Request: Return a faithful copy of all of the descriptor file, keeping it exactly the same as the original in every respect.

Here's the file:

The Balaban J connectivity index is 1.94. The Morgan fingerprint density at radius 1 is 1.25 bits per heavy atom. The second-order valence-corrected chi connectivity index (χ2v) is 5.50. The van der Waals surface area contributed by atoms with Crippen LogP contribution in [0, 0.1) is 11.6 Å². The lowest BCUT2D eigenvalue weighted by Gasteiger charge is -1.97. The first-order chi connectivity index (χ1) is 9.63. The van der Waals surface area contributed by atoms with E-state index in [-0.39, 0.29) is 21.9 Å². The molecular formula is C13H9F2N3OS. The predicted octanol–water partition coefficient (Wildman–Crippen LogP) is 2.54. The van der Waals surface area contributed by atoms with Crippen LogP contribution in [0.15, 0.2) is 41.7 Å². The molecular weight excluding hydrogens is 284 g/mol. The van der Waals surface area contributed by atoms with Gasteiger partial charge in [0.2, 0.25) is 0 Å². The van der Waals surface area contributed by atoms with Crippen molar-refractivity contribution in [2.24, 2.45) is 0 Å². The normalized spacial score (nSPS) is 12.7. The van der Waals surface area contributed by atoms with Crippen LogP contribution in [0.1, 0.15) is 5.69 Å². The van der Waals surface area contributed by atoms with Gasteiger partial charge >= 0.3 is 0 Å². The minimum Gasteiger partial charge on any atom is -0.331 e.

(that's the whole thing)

The Balaban J connectivity index is 1.94. The Morgan fingerprint density at radius 1 is 1.25 bits per heavy atom. The second-order valence-corrected chi connectivity index (χ2v) is 5.50. The van der Waals surface area contributed by atoms with Crippen LogP contribution in [0, 0.1) is 11.6 Å². The lowest BCUT2D eigenvalue weighted by Gasteiger charge is -1.97. The first-order chi connectivity index (χ1) is 9.63. The van der Waals surface area contributed by atoms with E-state index in [-0.39, 0.29) is 21.9 Å². The molecular formula is C13H9F2N3OS. The predicted octanol–water partition coefficient (Wildman–Crippen LogP) is 2.54. The van der Waals surface area contributed by atoms with Crippen LogP contribution in [0.15, 0.2) is 41.7 Å². The molecular weight excluding hydrogens is 284 g/mol. The van der Waals surface area contributed by atoms with Gasteiger partial charge in [0.2, 0.25) is 0 Å². The van der Waals surface area contributed by atoms with Crippen molar-refractivity contribution in [2.24, 2.45) is 0 Å². The normalized spacial score (nSPS) is 12.7. The van der Waals surface area contributed by atoms with Crippen LogP contribution in [0.1, 0.15) is 5.69 Å². The van der Waals surface area contributed by atoms with Gasteiger partial charge >= 0.3 is 0 Å². The minimum Gasteiger partial charge on any atom is -0.331 e.